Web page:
Credit Card & P-Card Requirements to Help You Comply

by Jessica Sanchez, Staff Associate II

Posted on May 20, 2019

School districts typically implement a credit card or purchasing (p-card) program to ease the purchasing process for small and frequent purchases of goods or services; in addition, this provides an alternative method for vendors that do not accept purchase orders. With all the benefits that a credit card or p-card program can bring to a district, is it any easier to stay in compliance with the Uniform System of Financial Records (USFR) requirements? What lessons can we learn from school districts that currently use these cards?

The credit cards and p-cards are featured together in the Compliance Questionnaire with similar characteristics. Some of these requirements include, but are not limited to:

  • a separation of responsibilities,
  • establishing appropriate purchase limits,
  • documentation of card user agreements, and
  • necessary training on district policies and procedures.

In addition to credit card requirements, the USFR requires that p-cards use merchant category codes for purchase cards to prevent purchases from unauthorized vendors and apply pre-established purchasing limits.

One of the most common compliance issues for school districts related to credit cards and p-cards involves the timeliness of payments. It is advised that districts do this to avoid late fees or finance charges incurred during the year. Now that more financial institutions provide electronic access to all transactions with detail year round, it is a best practice to review balances on an ongoing basis rather than wait until a physical statement is received. Doing so can expedite the reconciling process and help anticipate expected monthly balances to be paid.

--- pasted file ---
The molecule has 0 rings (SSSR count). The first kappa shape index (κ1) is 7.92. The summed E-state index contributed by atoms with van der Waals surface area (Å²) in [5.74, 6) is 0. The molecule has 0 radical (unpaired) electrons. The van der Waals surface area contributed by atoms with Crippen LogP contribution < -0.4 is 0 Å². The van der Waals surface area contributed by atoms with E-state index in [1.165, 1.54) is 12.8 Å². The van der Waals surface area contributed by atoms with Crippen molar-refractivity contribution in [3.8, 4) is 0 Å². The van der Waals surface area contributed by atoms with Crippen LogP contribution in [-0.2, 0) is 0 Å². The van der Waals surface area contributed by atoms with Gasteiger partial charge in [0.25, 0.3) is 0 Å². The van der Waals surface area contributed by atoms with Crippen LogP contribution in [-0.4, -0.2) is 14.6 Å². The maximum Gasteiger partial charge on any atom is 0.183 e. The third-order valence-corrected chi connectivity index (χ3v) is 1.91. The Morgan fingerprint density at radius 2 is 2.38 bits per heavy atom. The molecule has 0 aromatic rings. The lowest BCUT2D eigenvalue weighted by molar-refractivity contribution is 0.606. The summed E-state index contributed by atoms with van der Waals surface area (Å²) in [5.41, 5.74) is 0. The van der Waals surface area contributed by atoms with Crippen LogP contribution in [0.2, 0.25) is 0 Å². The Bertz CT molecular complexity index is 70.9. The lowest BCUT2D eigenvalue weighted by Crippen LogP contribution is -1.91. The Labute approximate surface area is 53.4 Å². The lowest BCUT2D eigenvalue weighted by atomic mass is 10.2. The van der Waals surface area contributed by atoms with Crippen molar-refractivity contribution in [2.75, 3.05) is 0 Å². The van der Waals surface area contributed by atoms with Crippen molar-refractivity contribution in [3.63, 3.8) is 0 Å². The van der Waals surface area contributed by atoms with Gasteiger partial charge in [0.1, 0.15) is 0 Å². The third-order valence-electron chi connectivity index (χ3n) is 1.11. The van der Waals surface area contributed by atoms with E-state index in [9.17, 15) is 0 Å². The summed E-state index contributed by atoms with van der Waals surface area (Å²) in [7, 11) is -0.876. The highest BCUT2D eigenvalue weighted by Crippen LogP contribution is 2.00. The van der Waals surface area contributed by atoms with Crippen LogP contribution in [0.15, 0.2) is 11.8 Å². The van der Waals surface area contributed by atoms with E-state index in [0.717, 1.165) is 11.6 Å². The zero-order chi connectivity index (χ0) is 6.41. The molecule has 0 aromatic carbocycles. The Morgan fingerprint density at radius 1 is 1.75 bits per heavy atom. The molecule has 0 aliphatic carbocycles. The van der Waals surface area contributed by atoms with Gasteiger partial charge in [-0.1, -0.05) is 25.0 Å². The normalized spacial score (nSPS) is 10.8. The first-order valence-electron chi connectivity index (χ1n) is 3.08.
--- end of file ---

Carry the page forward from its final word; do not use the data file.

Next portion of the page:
Another common noncompliance issue noted involves the requirement and retainage of signed card user agreements that outline the District’s card use policies and procedures. It is in a district’s best interest to not only make card users aware of District policies and procedures, but to hold them personally liable for any unauthorized purchases. To “hit two birds with one stone” and correct the third most common noncompliance issue noted, a district can provide individual trainings for employees as they sign the agreement. If a sentence is included in the agreement that states that the employee was provided training, this can provide the evidence required to document compliance with the USFR. This can minimize the number of staff trainings held and primarily reserve any kind of staff-wide credit card trainings for overall updates and changes to the policies and procedures.

Requirements set forth by the USFR allow a district to reduce the number of improper transactions made. Abnormal transactions can be detected sooner when monitoring electronic bank statements. Improper transactions could be prevented with documentation of training that holds employees accountable for understanding and upholding District policies and procedures. Although only a few suggestions were listed, it best to familiarize yourself with all guidelines the USFR has to offer. For more information, take a look at section VI-G in the USFR.